I’ve said, over and over, here on my site and elsewhere, that every novel is triggered by a “What if…” – a glimmer of an idea in the author’s brain.

LIVE TO TELL’s opening scene—a chase through the streets of Manhattan—was the “what if” that inspired the book, and the premise came to me one night as I was rushing to Grand Central Station to catch a train home to the suburbs.

What if someone were being pursued through New York and had something important in his possession—something he needed to quickly stash away and later retrieve? Where in the heart of a busy city could he safely hide something without risking that someone else would stumble across it? The answer to that question was clear to me as I raced to catch my train home that night—Grand Central Terminal’s Lost & Found. But it opened the door to the most complex thriller plot I’ve ever created.

I wrote the opening scene before I knew exactly who my character was, what item he wanted to hide, why anyone would want it, or even who was chasing him. As I wrote, the pieces of the plot began to gel. He was an investigative reporter. He possessed a memory stick that would incriminate a high-powered politician. He was being chased by the police because he had, out of desperation, committed a petty street crime. And he impulsively concealed the memory stick in a child’s stuffed animal.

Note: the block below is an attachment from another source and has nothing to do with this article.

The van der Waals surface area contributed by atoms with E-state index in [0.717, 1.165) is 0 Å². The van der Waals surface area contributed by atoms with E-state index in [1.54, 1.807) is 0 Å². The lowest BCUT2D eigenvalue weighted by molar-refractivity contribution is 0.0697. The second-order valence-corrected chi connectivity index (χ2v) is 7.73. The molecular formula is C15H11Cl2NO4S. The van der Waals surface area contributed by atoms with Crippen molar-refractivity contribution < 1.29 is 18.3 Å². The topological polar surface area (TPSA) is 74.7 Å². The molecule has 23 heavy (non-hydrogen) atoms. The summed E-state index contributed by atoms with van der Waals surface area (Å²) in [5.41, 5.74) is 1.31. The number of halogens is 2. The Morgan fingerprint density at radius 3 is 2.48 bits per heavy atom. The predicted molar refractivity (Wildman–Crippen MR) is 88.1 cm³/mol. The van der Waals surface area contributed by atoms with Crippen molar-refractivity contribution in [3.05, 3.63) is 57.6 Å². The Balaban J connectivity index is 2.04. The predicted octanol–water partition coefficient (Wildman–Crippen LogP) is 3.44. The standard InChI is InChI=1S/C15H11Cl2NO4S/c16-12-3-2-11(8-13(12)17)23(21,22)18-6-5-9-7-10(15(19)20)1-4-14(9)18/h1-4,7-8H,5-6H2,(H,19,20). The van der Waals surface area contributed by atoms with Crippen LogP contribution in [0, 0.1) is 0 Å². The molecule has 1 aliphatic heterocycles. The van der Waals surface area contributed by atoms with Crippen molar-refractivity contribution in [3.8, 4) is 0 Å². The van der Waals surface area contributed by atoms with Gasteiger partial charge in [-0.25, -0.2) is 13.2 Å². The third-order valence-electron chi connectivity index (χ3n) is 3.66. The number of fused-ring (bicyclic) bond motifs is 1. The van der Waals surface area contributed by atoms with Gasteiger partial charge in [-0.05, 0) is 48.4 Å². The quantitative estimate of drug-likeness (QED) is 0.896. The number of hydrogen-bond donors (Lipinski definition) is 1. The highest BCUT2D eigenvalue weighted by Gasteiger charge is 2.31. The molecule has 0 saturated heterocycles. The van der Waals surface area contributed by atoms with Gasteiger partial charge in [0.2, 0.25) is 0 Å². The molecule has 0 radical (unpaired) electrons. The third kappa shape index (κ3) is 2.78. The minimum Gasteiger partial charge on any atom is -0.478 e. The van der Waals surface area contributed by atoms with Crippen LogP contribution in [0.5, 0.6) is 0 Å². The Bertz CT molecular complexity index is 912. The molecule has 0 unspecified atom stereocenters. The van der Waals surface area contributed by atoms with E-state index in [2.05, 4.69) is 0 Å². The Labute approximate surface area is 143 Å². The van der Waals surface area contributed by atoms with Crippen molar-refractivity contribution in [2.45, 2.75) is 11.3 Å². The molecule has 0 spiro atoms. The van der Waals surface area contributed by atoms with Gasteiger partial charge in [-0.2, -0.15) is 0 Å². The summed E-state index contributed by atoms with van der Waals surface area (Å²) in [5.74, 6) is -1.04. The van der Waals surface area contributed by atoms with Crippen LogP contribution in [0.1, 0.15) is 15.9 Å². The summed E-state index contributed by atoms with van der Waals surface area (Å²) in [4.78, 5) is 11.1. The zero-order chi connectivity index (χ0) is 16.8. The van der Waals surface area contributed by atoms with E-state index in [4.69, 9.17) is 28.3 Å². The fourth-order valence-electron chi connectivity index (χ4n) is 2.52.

And so, LIVE TO TELL—and Lauren Walsh—were born.

I knew, when I began writing, that this domestic suspense plot marked a return to my “Mom-Jep” (Moms-in-Jeopardy) roots. Thus, my heroine would be an ordinary woman—a stay-at-home-mom whose path fatefully crosses that of my villain. I injected the Walsh family and their hometown with plenty of characteristics that ring true with the people and places in my own suburban New York life.

Fictional Glenhaven Park is loosely based on the Westchester County town where I’ve lived for the past fifteen years, and I’ve used it as a setting in a number of novels—including SLIGHTLY SUBURBAN and IF ONLY IN MY DREAMS, which I wrote as my alter-ego Wendy Markham. I often choose to write about danger that strikes close to home, which is supposed to be a safe haven. I can effectively build suspense by planting the idea—in the heroine’s mind, and the reader’s--that unseen threats lurk in the most ordinary backdrops: a neighborhood pool, a front porch, a doctor’s office waiting room. Thus comes the sense that there is no safe place, no escape.

The pink stuffed bunny—an object that seems innocuous enough in the beginning-- plays a key role in the plot. As we meet and get to know the Walsh family—Lauren, teenaged Lucy and Ryan, and five year-old Sadie, who have been abandoned by husband and father Nick, in the midst of a midlife crisis—the lost toy comes to symbolize loss itself. Basically, Fred the bunny is little Sadie’s “security blanket.” I could relate to Lauren, the devoted mom whose children were fiercely attached to toys at various stages in their lives.